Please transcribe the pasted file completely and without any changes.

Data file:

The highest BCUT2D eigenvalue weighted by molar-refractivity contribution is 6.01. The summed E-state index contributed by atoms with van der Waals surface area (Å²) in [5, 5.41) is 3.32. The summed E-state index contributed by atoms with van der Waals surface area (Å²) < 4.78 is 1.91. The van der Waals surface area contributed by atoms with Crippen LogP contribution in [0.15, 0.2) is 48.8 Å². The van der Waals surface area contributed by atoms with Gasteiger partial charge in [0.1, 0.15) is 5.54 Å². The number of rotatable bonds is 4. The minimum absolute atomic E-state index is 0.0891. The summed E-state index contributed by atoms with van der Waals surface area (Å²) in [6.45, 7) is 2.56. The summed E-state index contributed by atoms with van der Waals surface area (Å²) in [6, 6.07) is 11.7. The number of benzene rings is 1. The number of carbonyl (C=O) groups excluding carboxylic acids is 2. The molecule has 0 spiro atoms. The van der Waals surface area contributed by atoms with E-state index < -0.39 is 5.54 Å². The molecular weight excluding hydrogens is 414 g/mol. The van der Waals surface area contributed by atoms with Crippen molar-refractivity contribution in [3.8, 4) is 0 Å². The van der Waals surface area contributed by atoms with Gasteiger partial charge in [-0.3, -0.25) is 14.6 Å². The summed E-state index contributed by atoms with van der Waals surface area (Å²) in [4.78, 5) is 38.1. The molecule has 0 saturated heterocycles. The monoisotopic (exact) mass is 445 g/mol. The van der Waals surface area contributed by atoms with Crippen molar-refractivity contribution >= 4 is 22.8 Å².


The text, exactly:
The highest BCUT2D eigenvalue weighted by molar-refractivity contribution is 6.01. The summed E-state index contributed by atoms with van der Waals surface area (Å²) in [5, 5.41) is 3.32. The summed E-state index contributed by atoms with van der Waals surface area (Å²) < 4.78 is 1.91. The van der Waals surface area contributed by atoms with Crippen LogP contribution in [0.15, 0.2) is 48.8 Å². The van der Waals surface area contributed by atoms with Gasteiger partial charge in [0.1, 0.15) is 5.54 Å². The number of rotatable bonds is 4. The minimum absolute atomic E-state index is 0.0891. The summed E-state index contributed by atoms with van der Waals surface area (Å²) in [6.45, 7) is 2.56. The summed E-state index contributed by atoms with van der Waals surface area (Å²) in [6, 6.07) is 11.7. The number of benzene rings is 1. The number of carbonyl (C=O) groups excluding carboxylic acids is 2. The molecule has 0 spiro atoms. The van der Waals surface area contributed by atoms with E-state index < -0.39 is 5.54 Å². The molecular weight excluding hydrogens is 414 g/mol. The van der Waals surface area contributed by atoms with Crippen molar-refractivity contribution in [3.8, 4) is 0 Å². The van der Waals surface area contributed by atoms with Gasteiger partial charge in [-0.3, -0.25) is 14.6 Å². The summed E-state index contributed by atoms with van der Waals surface area (Å²) in [4.78, 5) is 38.1. The molecule has 0 saturated heterocycles. The monoisotopic (exact) mass is 445 g/mol. The van der Waals surface area contributed by atoms with Crippen molar-refractivity contribution >= 4 is 22.8 Å².